This research was funded by grants from the National Cancer Institute, including the MD Anderson Cancer Center Support Grant, and an NCI Early Detection Research Network award.
About MD Anderson
The University of Texas MD Anderson Cancer Center in Houston ranks as one of the world's most respected centers focused on cancer patient care, research, education and prevention. MD Anderson is one of only 40 comprehensive cancer centers designated by the National Cancer Institute. For eight of the past 10 years, including 2011, MD Anderson has ranked No. 1 in cancer care in "Best Hospitals," a survey published annually in U.S. News & World Report.
Scott Merville | EurekAlert!
Bolstering fat cells offers potential new leukemia treatment
17.10.2017 | McMaster University
Ocean atmosphere rife with microbes
17.10.2017 | King Abdullah University of Science & Technology (KAUST)
University of Maryland researchers contribute to historic detection of gravitational waves and light created by event
On August 17, 2017, at 12:41:04 UTC, scientists made the first direct observation of a merger between two neutron stars--the dense, collapsed cores that remain...
Seven new papers describe the first-ever detection of light from a gravitational wave source. The event, caused by two neutron stars colliding and merging together, was dubbed GW170817 because it sent ripples through space-time that reached Earth on 2017 August 17. Around the world, hundreds of excited astronomers mobilized quickly and were able to observe the event using numerous telescopes, providing a wealth of new data.
Previous detections of gravitational waves have all involved the merger of two black holes, a feat that won the 2017 Nobel Prize in Physics earlier this month....
Material defects in end products can quickly result in failures in many areas of industry, and have a massive impact on the safe use of their products. This is why, in the field of quality assurance, intelligent, nondestructive sensor systems play a key role. They allow testing components and parts in a rapid and cost-efficient manner without destroying the actual product or changing its surface. Experts from the Fraunhofer IZFP in Saarbrücken will be presenting two exhibits at the Blechexpo in Stuttgart from 7–10 November 2017 that allow fast, reliable, and automated characterization of materials and detection of defects (Hall 5, Booth 5306).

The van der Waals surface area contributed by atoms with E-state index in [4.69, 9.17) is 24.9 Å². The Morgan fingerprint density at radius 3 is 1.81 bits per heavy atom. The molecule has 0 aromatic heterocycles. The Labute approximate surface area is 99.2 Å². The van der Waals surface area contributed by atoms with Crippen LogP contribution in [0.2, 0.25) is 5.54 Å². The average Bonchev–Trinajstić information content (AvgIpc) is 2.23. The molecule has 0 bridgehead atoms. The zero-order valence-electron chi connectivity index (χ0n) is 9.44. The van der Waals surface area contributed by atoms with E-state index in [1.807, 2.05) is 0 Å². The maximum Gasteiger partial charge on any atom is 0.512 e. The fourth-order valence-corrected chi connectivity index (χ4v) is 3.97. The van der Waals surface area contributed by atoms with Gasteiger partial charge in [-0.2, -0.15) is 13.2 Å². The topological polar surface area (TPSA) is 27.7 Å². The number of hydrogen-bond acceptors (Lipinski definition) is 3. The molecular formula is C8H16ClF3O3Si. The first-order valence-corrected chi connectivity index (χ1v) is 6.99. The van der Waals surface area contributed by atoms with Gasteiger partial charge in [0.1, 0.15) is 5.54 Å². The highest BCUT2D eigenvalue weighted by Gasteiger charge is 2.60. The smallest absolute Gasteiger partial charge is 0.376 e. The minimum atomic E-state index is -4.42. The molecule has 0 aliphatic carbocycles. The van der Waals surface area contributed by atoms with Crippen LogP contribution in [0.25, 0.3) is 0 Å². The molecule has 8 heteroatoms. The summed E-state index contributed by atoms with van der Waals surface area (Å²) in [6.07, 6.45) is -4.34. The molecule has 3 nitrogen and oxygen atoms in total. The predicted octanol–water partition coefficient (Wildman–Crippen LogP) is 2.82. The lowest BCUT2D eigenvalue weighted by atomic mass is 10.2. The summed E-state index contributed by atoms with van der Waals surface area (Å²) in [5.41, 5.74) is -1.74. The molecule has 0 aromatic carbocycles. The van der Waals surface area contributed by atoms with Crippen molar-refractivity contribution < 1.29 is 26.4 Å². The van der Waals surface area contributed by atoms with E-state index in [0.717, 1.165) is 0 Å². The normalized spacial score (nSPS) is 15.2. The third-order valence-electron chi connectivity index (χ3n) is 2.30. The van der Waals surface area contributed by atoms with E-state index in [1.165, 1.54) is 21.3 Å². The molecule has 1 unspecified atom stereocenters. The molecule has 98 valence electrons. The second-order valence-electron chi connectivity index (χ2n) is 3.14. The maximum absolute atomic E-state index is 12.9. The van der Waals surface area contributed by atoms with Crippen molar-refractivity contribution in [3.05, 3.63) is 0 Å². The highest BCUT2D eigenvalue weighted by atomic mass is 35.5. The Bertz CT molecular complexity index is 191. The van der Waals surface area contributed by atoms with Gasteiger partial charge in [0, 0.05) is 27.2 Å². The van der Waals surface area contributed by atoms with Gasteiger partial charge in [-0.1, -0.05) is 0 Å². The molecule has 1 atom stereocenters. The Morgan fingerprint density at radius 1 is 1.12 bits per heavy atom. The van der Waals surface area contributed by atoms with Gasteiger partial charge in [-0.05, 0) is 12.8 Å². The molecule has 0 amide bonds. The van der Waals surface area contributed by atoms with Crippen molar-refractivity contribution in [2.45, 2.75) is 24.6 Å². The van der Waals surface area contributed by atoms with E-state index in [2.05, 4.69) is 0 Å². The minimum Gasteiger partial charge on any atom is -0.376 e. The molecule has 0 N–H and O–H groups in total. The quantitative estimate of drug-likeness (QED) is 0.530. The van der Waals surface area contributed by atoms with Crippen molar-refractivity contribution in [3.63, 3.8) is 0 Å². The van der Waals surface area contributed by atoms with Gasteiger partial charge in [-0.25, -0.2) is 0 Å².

When quality testing uses time-consuming destructive test methods, it can result in enormous costs due to damaging or destroying the products. And given that...
Using a new cooling technique MPQ scientists succeed at observing collisions in a dense beam of cold and slow dipolar molecules.
How do chemical reactions proceed at extremely low temperatures? The answer requires the investigation of molecular samples that are cold, dense, and slow at...
Scientists from the Max Planck Institute of Quantum Optics, using high precision laser spectroscopy of atomic hydrogen, confirm the surprisingly small value of the proton radius determined from muonic hydrogen.
It was one of the breakthroughs of the year 2010: Laser spectroscopy of muonic hydrogen resulted in a value for the proton charge radius that was significantly...
17.10.2017 | Event News
10.10.2017 | Event News
10.10.2017 | Event News
17.10.2017 | Life Sciences
17.10.2017 | Life Sciences
17.10.2017 | Earth Sciences